I *Told* You Fun Was Important

Somebody notify the folks at Disney: according to this recent expert study that's in all the papers, the tiny Pacific nation of Vanuatu, situated off the northeast coast of Australia, is the Happiest Place on Earth.

They looked around, these experts, and studied things like general satisfaction, life expectancy and environmental impact. What they found was that the "top" eight countries of the world -- those with the most global influence and GDPs -- used far more resources than everybody else but didn't manage to make their citizens measurably happier.

In Vanuatu, for instance, folks live to be 70 or so, honor the land comprising their 83-island archipelago, and report being pretty okay with seven decades spent growing the food they need and fishing in the sparkling sea.

Care to guess how the U.S. fared in the worldwide happiness index?

150th. Out of 178. We beat Russia and Zimbabwe, but that's about it. Canadians, you came in 111th.

Truthfully, it's not so much a straight joy-of-life comparison as a bang-for-the-buck chart. What the New Economics Foundation really looked at is our ability to live long and prosper without putting our planet in a Vulcan Death Grip.

And we, not to put too fine a point on it, pretty much suck.

Interestingly, do you know why they value the land so highly in Vanuatu? Because they're not sure whose it is. 26 years ago, when they gained independence from France and Britain, all the land was supposed to go back to its original owners. Unfortunately -- no, wait, *fortunately* -- no one can agree on who that is.

If only we had such uncertainty here in North America. Here we know whose land we're on; we just don't really care.

Can you imagine if we were happy enough to justify our consumption? It's often estimated that if the whole world lived like the "first" world (The U.S., Britain, Germany, Japan, and so forth), we'd need at least three earths to sustain us.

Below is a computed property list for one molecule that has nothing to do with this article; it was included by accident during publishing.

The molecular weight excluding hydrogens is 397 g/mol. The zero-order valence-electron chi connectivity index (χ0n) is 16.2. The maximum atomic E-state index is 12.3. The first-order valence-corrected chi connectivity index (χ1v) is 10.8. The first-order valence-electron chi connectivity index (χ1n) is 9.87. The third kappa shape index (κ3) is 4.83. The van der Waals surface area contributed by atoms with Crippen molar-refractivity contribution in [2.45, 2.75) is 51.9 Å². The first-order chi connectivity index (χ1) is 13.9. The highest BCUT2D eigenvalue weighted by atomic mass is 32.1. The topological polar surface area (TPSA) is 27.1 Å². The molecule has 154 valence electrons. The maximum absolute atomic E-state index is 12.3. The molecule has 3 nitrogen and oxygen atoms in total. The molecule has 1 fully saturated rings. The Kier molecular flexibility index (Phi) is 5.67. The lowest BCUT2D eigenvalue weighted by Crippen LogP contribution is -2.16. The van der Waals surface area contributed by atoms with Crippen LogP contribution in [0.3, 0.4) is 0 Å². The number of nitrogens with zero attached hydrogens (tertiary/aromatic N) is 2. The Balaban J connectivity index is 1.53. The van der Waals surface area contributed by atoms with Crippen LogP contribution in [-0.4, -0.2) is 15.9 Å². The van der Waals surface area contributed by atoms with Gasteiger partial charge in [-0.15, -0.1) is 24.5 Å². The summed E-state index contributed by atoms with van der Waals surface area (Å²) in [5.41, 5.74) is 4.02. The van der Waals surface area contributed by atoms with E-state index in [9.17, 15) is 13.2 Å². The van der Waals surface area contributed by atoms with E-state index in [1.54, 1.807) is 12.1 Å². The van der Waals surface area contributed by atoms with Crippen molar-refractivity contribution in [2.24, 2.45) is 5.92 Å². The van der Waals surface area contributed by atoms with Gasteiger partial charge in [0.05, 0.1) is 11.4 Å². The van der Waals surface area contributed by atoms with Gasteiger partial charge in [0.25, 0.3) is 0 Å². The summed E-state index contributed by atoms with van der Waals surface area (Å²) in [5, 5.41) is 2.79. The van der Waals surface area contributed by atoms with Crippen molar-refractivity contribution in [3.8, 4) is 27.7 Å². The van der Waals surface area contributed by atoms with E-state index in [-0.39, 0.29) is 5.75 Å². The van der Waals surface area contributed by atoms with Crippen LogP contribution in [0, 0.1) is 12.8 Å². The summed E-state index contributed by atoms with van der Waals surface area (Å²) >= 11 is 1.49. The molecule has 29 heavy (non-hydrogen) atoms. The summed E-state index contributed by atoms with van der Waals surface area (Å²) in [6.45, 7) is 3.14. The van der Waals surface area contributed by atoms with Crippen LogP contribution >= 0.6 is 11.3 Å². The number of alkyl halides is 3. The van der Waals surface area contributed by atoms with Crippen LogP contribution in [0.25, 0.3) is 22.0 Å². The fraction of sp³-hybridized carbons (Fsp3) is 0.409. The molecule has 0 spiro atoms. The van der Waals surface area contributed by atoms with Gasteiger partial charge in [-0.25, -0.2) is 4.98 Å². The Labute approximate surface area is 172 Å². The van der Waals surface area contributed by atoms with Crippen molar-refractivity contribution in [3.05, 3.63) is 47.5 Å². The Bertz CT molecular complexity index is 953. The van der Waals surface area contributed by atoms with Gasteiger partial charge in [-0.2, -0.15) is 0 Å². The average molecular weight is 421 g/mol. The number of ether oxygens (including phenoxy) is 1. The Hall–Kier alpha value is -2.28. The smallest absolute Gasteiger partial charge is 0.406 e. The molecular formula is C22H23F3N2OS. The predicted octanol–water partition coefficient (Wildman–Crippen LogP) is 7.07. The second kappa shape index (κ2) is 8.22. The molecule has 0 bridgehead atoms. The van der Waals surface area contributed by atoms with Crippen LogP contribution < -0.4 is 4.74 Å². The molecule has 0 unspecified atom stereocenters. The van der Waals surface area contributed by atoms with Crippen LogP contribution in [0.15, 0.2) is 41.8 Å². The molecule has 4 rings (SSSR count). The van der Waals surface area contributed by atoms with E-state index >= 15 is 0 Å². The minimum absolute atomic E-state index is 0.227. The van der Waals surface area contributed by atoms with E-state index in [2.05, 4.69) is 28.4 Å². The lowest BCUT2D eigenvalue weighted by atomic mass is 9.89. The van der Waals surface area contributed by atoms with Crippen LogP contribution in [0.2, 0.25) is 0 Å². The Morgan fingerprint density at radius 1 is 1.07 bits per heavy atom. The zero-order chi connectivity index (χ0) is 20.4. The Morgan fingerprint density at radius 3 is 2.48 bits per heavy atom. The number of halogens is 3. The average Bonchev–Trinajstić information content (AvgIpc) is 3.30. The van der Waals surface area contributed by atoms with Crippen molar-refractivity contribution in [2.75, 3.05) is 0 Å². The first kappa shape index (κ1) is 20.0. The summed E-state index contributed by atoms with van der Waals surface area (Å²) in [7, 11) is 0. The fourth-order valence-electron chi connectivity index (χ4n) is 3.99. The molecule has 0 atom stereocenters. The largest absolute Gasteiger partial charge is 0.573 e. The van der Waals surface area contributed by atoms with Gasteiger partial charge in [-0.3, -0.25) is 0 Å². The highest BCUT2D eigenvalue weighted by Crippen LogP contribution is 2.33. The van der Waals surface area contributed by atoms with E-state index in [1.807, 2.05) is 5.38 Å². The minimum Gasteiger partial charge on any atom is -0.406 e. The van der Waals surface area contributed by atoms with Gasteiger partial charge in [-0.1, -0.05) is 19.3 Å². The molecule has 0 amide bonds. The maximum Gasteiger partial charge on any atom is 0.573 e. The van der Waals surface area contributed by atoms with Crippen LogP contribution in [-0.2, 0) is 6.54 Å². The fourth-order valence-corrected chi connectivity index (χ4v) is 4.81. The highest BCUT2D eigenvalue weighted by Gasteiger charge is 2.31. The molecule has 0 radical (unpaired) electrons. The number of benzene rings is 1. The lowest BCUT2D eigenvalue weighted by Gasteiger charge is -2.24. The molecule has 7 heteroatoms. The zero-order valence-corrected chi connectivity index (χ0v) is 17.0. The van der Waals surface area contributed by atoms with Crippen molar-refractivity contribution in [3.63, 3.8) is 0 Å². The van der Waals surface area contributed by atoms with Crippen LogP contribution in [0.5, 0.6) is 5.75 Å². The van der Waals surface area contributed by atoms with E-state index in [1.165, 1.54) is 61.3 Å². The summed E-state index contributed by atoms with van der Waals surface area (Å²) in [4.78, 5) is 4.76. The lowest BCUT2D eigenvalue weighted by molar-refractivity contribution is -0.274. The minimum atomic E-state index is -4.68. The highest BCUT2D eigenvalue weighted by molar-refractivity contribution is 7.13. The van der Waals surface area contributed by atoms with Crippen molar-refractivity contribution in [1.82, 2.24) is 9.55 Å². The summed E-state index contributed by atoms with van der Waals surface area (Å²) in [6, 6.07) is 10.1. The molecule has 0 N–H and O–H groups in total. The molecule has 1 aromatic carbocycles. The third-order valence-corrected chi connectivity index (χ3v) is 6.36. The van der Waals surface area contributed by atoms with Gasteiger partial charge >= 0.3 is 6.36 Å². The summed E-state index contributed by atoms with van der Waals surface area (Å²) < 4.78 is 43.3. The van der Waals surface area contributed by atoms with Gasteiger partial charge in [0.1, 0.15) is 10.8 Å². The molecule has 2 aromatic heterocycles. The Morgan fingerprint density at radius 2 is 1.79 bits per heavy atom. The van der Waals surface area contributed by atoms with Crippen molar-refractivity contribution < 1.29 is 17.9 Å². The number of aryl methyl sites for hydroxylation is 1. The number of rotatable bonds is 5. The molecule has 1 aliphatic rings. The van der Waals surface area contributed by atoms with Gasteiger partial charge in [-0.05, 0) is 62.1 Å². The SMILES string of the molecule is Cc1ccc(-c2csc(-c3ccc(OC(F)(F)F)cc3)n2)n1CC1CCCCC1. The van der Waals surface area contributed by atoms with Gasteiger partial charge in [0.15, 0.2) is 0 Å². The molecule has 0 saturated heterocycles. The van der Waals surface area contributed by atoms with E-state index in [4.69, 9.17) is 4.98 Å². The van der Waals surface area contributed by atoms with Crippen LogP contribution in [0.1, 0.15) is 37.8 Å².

I have a hard time picturing that -- and I'm sure commuting would be a pain -- but I do like picturing a single earth where nobody lives beyond their means. Tearing through our resources like it's our job should, by the scope of this study, result in everyone grinning from ear to ear nonstop, pirouetting off park benches and doing backflips in the cereal aisle, practically giddy with happiness.

I don't need that, though.

To tell you the truth, I'd be satisfied with a peaceful life of self-sustenance, wandering forests, reading books and sharing space with people I love. That would be plenty for me.

Especially if I can do it in Vanuatu.


Anonymous said...

see? This is exactly the kind of stuff that gets me. The wate, the waste and for what?! It doesn't make us any happier. Not one bit. Not even us Canadians. (although I've got to day, overall, I'm pretty happy. But the stuff that makes me happiest? Robin's eggs, blueberries, acorns, new litle clusters of pinecones. beach rocks, beach glass, driftwood, my dog, my dog, my dog!, art, drawing, chocolate, leaves, flowers, the husband... and guess what? most of that is FREE!)

In the same vein, have you seen the latesst Hummer commercials? I'm not sure if they have the same ones in the US, but hey completely enrage me. The catch phrase for the male one is: Restore your manhood. (to which John thinks should be added: "by being a gas-guzzling, environment destroying pollut-o-pig"


xo Wee

Anonymous said...

er... as per usual, my ability to type has been detrimentally affected by my passion and ire. Oy vey.

Colin said...

Yep - we get that crap too. The female one might be even worse... with that tagline "get your girl on" and the plot consisting of a woman seeing her child shoved aside on the playground by some smarmy other lady's kid, so she goes out and buys a Hummer.

You keep waiting for the joke, but it never comes. The whole thing's a joke.

Jan said...

Hey Colin, Jack has the evil Ivy now. He hasn't tried the blow dryer treatment yet.

Jan said...

Oh crap...now I have it too.